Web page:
Struggle for Statehood
In no part of the United States has there ever been such a protracted struggle for self-government as in New Mexico. In no other case has statehood been so long withheld. Perhaps nowhere in history is there such a series of failures, in what at the time seemed almost certainty, through unlooked for and often insignificant causes.
Statehood was almost attained in 1850; it was lost by a handshake in 1875, by a sudden impetuous word in 1889, by a shiver of malaria and a miscalculation of time in 1894.
The struggle for statehood began almost as soon as the American occupation. In the speeches and proclamations of Governor Kearny language was used which aroused hope, if it did not give promise, of self-government. In the first address in front of the palace, on August 19, 1846, he announced the intention to "establish a civil government on a republican basis similar to those of our own States."
The Treaty of Guadalupe Hidalgo was finally signed early in 1848, and proclaimed at Washington on July 4th, and some action regarding the newly acquired territory was anxiously awaited. The advice of the president was that the people should '' live peaceably and quietly under the existing government for a few months" until Congress could act deliberately and wisely.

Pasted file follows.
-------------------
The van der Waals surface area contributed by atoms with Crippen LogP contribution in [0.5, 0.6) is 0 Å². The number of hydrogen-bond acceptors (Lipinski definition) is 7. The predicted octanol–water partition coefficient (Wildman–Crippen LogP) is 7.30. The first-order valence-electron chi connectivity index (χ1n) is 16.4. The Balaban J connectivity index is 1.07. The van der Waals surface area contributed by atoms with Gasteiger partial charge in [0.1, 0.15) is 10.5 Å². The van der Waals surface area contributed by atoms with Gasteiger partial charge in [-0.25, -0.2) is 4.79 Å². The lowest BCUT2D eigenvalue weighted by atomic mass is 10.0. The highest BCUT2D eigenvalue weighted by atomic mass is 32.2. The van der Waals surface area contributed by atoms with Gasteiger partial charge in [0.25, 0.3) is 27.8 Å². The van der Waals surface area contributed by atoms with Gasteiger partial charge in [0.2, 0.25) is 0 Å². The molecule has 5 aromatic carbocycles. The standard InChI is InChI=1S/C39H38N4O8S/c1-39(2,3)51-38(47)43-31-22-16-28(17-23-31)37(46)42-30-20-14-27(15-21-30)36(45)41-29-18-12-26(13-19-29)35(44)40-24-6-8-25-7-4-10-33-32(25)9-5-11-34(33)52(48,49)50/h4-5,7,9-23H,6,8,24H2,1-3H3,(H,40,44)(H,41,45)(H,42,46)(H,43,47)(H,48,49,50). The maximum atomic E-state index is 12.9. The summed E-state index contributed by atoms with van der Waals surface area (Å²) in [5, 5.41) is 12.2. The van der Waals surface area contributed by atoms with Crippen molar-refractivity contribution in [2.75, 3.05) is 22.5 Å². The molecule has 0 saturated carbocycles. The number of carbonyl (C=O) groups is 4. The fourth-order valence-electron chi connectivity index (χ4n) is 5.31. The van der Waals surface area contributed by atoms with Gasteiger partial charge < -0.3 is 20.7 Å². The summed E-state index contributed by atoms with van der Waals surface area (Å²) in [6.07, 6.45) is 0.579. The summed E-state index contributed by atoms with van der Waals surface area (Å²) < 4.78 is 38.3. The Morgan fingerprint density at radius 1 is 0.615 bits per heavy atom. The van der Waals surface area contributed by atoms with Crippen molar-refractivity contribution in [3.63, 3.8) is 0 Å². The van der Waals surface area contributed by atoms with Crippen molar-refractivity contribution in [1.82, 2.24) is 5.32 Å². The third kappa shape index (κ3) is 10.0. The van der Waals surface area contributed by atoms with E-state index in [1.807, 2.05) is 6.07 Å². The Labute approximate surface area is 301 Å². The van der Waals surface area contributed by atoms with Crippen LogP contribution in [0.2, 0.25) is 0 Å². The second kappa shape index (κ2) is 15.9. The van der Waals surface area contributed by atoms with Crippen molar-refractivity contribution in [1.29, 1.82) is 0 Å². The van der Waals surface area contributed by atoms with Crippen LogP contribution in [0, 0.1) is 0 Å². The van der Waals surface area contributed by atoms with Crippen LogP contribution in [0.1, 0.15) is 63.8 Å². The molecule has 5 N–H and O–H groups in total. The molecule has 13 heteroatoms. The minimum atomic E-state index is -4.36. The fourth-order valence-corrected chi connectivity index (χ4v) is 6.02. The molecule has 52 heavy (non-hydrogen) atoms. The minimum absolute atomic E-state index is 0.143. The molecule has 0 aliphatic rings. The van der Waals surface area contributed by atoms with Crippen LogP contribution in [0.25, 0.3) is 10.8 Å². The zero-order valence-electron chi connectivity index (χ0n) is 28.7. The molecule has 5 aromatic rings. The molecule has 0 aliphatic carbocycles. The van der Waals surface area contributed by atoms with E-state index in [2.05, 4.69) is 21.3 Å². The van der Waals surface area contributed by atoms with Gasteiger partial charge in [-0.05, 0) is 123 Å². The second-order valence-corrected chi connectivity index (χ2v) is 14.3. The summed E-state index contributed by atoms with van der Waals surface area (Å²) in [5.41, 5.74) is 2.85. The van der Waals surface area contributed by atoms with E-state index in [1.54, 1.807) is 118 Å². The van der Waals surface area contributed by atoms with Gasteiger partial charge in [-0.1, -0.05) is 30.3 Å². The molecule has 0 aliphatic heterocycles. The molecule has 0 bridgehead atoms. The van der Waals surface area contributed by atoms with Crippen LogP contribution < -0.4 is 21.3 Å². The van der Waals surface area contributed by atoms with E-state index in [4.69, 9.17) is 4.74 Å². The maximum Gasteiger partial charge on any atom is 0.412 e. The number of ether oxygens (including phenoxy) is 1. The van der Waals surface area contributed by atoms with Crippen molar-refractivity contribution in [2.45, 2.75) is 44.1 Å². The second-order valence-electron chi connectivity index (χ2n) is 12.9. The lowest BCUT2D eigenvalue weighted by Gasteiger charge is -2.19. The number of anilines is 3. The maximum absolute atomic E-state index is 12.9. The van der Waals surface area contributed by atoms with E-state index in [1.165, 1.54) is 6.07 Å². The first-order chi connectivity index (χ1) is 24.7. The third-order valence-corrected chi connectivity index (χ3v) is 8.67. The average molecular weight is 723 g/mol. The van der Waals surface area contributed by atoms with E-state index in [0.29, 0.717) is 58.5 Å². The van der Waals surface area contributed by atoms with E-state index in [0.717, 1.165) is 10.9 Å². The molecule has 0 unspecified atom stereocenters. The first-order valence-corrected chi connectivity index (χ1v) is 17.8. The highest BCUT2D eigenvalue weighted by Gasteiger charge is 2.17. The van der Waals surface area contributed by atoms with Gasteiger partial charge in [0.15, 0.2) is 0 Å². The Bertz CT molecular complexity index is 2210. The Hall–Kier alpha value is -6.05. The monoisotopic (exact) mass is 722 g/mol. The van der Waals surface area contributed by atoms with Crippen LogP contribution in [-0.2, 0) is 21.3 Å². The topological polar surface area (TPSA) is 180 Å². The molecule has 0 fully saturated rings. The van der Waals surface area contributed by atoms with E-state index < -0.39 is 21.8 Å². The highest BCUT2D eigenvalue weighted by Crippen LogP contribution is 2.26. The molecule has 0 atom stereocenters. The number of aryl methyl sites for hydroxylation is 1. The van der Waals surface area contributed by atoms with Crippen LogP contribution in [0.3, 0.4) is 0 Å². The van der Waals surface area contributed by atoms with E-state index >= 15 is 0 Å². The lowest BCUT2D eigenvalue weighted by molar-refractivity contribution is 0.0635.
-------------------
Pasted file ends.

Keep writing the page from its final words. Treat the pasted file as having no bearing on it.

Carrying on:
Hon. Thomas H. Benton, then in the height of his influence and power as senator from Missouri, was greatly interested in the condition of the new domain, and especially of New Mexico. Under date of August 28, 1848, he addressed an open letter to the people of California and New Mexico, in which he advised them "to meet in convention, provide for a cheap and simple government, and take care of yourselves until Congress can provide for you.''
The advice of Senator Benton was quickly followed. New Mexico was without any legal government, since the Treaty of Guadalupe Hidalgo had ended the regime of military occupation, and the continuance of the de facto military authority was b...